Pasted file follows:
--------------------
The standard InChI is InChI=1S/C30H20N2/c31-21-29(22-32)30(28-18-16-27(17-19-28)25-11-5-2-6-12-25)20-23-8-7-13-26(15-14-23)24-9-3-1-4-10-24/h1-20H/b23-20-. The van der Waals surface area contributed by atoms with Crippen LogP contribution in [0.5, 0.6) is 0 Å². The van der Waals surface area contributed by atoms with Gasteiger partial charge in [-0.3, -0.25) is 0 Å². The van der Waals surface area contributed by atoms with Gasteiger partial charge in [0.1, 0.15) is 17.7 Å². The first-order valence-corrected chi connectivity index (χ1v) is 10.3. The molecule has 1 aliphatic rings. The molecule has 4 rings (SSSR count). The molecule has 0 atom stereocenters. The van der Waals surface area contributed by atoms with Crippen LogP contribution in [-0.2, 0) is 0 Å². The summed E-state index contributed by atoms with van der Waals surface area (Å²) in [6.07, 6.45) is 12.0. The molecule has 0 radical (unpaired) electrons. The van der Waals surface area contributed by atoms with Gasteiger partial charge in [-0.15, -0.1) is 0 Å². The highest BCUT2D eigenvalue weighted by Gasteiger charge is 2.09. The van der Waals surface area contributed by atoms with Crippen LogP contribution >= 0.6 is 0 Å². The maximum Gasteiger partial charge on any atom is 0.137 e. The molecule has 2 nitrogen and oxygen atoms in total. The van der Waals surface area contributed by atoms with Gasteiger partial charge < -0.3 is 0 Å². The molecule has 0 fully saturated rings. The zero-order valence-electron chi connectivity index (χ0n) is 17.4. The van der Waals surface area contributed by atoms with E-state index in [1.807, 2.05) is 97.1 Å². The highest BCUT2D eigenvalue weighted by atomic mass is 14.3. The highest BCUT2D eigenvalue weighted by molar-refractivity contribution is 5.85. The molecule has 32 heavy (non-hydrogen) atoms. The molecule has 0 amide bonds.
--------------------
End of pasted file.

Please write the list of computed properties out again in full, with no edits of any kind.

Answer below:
The standard InChI is InChI=1S/C30H20N2/c31-21-29(22-32)30(28-18-16-27(17-19-28)25-11-5-2-6-12-25)20-23-8-7-13-26(15-14-23)24-9-3-1-4-10-24/h1-20H/b23-20-. The van der Waals surface area contributed by atoms with Crippen LogP contribution in [0.5, 0.6) is 0 Å². The van der Waals surface area contributed by atoms with Gasteiger partial charge in [-0.3, -0.25) is 0 Å². The van der Waals surface area contributed by atoms with Gasteiger partial charge in [0.1, 0.15) is 17.7 Å². The first-order valence-corrected chi connectivity index (χ1v) is 10.3. The molecule has 1 aliphatic rings. The molecule has 4 rings (SSSR count). The molecule has 0 atom stereocenters. The van der Waals surface area contributed by atoms with Crippen LogP contribution in [-0.2, 0) is 0 Å². The summed E-state index contributed by atoms with van der Waals surface area (Å²) in [6.07, 6.45) is 12.0. The molecule has 0 radical (unpaired) electrons. The van der Waals surface area contributed by atoms with Gasteiger partial charge in [-0.15, -0.1) is 0 Å². The highest BCUT2D eigenvalue weighted by Gasteiger charge is 2.09. The van der Waals surface area contributed by atoms with Crippen LogP contribution >= 0.6 is 0 Å². The maximum Gasteiger partial charge on any atom is 0.137 e. The molecule has 2 nitrogen and oxygen atoms in total. The van der Waals surface area contributed by atoms with Gasteiger partial charge < -0.3 is 0 Å². The molecule has 0 fully saturated rings. The zero-order valence-electron chi connectivity index (χ0n) is 17.4. The van der Waals surface area contributed by atoms with E-state index in [1.807, 2.05) is 97.1 Å². The highest BCUT2D eigenvalue weighted by atomic mass is 14.3. The highest BCUT2D eigenvalue weighted by molar-refractivity contribution is 5.85. The molecule has 32 heavy (non-hydrogen) atoms. The molecule has 0 amide bonds.